2018 is a big year for me, as I have two books coming out.

Melt is my fourth adult novel. It’s a romantic comedy about climate change set in Antarctica – yes, you heard it right! It’s the story of Summer, a TV production melt coverassistant who is shanghaied into impersonating a science superstar in Antarctica. Her liaison officer in Antarctica, climate scientist Lucas Nilsson, isn’t at all happy about playing babysitter. Baffled by Lucas’s explanations of ice monitoring, glacial retreat and sea temperatures, Summer must attempt to master the science to keep her job. Thrust into a world she doesn’t understand, she relies on soap opera plotlines to help her through. The novel features a killer seal, a crazed politician and a sultry night in a snow cave. I had a lot of fun writing it.

Paris Syndrome is my first Young Adult novel. It is the story of Happy, a seventeen-year-old girl, who has just moved to Brisbane. She dreams about living in Paris with her best friend Rosie after they finish Year Twelve. But Rosie hasn’t been terribly reliable lately. When Happy wins a French essay competition, her social life starts looking up. She meets the eccentric Professor Tanaka and her gardener Alex who recruit Happy in their fight against Paris Syndrome. This is an ailment that can afflict over-zealous and idealistic fans of Paris. ‘Paris Syndrome’ is a coming of age story about finding your place in the world, dealing with grief and falling in love with someone unexpected.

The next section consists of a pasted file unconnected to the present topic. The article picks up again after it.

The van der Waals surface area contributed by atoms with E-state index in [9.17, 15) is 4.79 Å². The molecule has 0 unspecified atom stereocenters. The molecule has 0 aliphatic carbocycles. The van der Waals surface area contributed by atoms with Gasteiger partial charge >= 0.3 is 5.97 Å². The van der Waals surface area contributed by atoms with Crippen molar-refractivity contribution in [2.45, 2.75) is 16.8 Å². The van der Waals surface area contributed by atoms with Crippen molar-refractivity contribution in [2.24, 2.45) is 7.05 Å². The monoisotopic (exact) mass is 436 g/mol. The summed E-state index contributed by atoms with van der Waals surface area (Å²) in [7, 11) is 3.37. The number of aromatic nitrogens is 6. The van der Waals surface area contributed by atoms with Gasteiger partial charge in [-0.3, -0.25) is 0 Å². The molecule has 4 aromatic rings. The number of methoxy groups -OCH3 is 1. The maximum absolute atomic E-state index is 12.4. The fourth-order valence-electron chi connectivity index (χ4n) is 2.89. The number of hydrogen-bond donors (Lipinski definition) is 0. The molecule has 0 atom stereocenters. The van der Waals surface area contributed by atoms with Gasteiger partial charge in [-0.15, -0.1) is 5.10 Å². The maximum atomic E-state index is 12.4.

In addition to these two, my previous novels Liar Bird, Sex, Lies and Bonsai and Arkie’s Pilgrimage to the Next Big Thing will also be making their way to Millthorpe.

What’s your favourite Australian story – be it a novel, a film, or legend? And why do you love it?

It’s hard to choose just one, but Mullumbimby by Melissa Lucashenko springs to mind. As the name suggests, it is set in my local area.  It’s about an Aboriginal woman who uses her divorce settlement to buy a block of farmland. She sees this as her own way of reclaiming Bundjalung country and returning it to health.

I love the book for its cheeky humour and its insights into Aboriginal culture. Melissa uses Bundjalung words throughout the novel and this adds richness to the story. The difficulty of maintaining culture and links to land is a central theme.

Mullumbimby can be enjoyed simply as a well-told yarn, but it offers a window into the living Bundjalung culture and meaning of Country which I found both moving and enlightening. It’s also a page turner – highly recommended.

Describe the view from your storytelling window today.

Today I have just moved offices as my son, who has been living at home, set sail for Sydney. My new desk has a view past some bangalow palms to the sea and Broken Head. There has been some nice wildlife action today. A water dragon jumped off the roof onto the deck outside my door and the noisy mynas and blue-faced honeyeaters are splashing around in the birdbath. Luckily, I have learnt to focus on the task at hand and not be too distracted by attention-seeking wildlife. Except for the butcher bird. The butcher bird is particularly charismatic.